Nga Cao ( [email protected])

In article #25, the importance and relevance of the first job relative to an engineer's entire career was pointed out. One of the responses was that it is possible to compensate for a bad first choice by starting over if one moves quickly enough. But what if one doesn't? What if you work 4, 5 years on a job only to find out it will not be there on the 6th year?...

This article arose out of an interview with a couple ( names changed for privacy) who are both EE's and who both graduated in the very early 1980's into a job market that was very different in substance as well as style from the one we have today. The Defense Industry was very strong and jobs for engineers seemed limitless. Then, Defense fell apart as fast as the Berlin Wall collapsed and Telecommunications took over... How this couple navigated their respective careers through these turbulent times gives us two interesting case studies in how luck and/ or a little insight can help you make shrewd career moves and stay ahead of the game.

Let's start with the lucky one, the husband. Afer obtaining his BSEE, Vo took a look at the job market and didn't like what was out there. He decided to go for a PhD in a then relatively new field, Digital Signal Processing. It was an easy decision for a single person; besides, he had always wanted to be a teacher... At the small university where he enrolled, his diligence and intelligence caught the attention of his thesis advisor. A year later, while preparing his MS thesis, Vo was one of a handful of students picked out by the EE department to take part in a cooperation project at the local Comsat plant. This part time job couldn't have come at a better time, for Vo had started to date Ly, a perky EE senior he had met through the school's VSA, and was thinking about building a family with her. By the time he obtained his MS, they were already married and a baby was on the way, so he abandoned his PhD project in favor of a job at Comsat. There, over the years, he became an expert in Digital Signal Processing, both in hardware and software, just as the telecommunications era was taking off. When he was promoted to a managerial position at Comsat, however, Vo declined and left the company to become a full time consultant. He wanted to keep the technical edge in his work, avoid the day to day politics of management and have the freedom to pick and choose his projects. It was a gamble that paid off handsomely, for Comsat later chose his company for a long term contract to provide it with DSP systems; roughly the same job he had been doing there, but at a consultant's fee. Today, he is still the owner and sole employee of his company. Although he could bring in more contracts and hire some help if he wanted to, Vo says he still enjoys doing everything himself and learning new things on the job, and he hasn't abandoned his dream of some day becoming a teacher...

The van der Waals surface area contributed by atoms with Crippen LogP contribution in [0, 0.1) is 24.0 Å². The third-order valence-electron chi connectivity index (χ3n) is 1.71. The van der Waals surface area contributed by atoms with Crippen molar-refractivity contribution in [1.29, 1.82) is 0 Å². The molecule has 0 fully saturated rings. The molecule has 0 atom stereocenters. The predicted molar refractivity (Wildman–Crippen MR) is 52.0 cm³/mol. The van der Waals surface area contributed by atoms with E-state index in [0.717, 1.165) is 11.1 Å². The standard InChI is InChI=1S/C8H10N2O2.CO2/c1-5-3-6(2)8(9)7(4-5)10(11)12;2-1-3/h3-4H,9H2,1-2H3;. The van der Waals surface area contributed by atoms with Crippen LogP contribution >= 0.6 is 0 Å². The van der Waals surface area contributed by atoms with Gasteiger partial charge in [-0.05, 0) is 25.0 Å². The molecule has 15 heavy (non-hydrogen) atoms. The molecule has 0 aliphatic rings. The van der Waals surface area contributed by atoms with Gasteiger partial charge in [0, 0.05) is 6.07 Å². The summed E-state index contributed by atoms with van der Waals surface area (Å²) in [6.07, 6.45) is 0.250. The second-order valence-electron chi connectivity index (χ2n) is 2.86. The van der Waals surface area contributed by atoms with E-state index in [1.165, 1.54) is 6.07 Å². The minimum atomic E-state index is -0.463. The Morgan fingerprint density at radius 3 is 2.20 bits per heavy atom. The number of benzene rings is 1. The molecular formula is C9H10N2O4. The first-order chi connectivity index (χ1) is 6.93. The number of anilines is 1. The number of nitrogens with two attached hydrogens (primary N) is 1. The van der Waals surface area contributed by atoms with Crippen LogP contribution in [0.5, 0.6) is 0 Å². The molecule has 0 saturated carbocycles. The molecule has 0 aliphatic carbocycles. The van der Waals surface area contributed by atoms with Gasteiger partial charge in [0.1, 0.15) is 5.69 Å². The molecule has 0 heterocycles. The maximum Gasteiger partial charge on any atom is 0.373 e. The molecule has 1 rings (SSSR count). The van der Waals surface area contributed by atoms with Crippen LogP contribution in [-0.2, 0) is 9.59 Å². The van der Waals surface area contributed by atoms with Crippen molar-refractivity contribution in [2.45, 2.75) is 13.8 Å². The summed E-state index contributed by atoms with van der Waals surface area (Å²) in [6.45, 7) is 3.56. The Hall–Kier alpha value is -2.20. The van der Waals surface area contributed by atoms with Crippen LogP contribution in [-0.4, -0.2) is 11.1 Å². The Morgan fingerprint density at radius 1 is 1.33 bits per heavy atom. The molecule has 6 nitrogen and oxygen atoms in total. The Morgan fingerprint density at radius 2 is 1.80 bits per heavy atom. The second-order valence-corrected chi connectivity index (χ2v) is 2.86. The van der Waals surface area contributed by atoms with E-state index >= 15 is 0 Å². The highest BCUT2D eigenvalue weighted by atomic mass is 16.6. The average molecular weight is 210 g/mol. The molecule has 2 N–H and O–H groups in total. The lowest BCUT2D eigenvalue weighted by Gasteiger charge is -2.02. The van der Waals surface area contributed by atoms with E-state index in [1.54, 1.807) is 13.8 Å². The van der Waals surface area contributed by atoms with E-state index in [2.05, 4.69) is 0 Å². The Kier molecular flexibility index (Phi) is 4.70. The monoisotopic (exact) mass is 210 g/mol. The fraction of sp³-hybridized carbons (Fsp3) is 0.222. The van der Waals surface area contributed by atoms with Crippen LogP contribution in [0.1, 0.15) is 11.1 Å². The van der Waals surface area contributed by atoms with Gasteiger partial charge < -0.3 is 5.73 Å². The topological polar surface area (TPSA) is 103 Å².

Now, for the unlucky one: after her BSEE, Ly interviewed with several firms, all thriving defense contractors, and settled with the largest one. It was the money, she said, and also the fact that the work assignments seemed to be more hands-on than elsewhere. On her first job, she took part in building several digital flight simulators boards for the Navy, using standard as well as semi-custom logic gates. For this work, she had to learn to use several CAD/ CAE tools, and became accutely aware of their limitations and potentials. She started reading up on this field and, at some point, decided she would steer her future work in its direction because it was more interesting and had more commercial value than what she was doing. She learned which skills were necessary for it by scanning the wanted ads in local newspapers. Once she identified something, e.g. C programming, UNIX etc..., she would volunteer for projects at work that somehow involved them. This took several years but her efforts finally paid off: when Navy contracts started slacking off, she was able to move on to another job easily. It was a good move, for her employer eventually went out of business. Since then, she has kept on jumping ships every few years for "that was the best way to get nice raises and fresh new experiences". Nowadays, she sets up and maintains networked CAD/ CAM workstations at various engineering organizations, a job that very well suited her sunny, outgoing personality and quick intelligence but she still uses many insights and skills gained on that first "dead end" job...

In conlusion, Ly's advice to young engineers is that even it you don't have Vo's luck and business sense, there are still a few things you can do to keep current in this profession: read the newspapers often and try to acquire a few "hot" skills ( engineering and others) on or off the job. You'll never know when they'll come in handy! And, above all, never be afraid to take initiatives.

1) the editor's email address has changed!
2) a future topic I'd like to bring up is how to prepare and motivate our vietnamese children to become engineers and scientists. I believe the best
of these are raised and not merely taught in schools. All inputs are welcome. Please use vacets-gen for discussions or e-mail to me personally. 3) please send replies to this article to vacets-jobs

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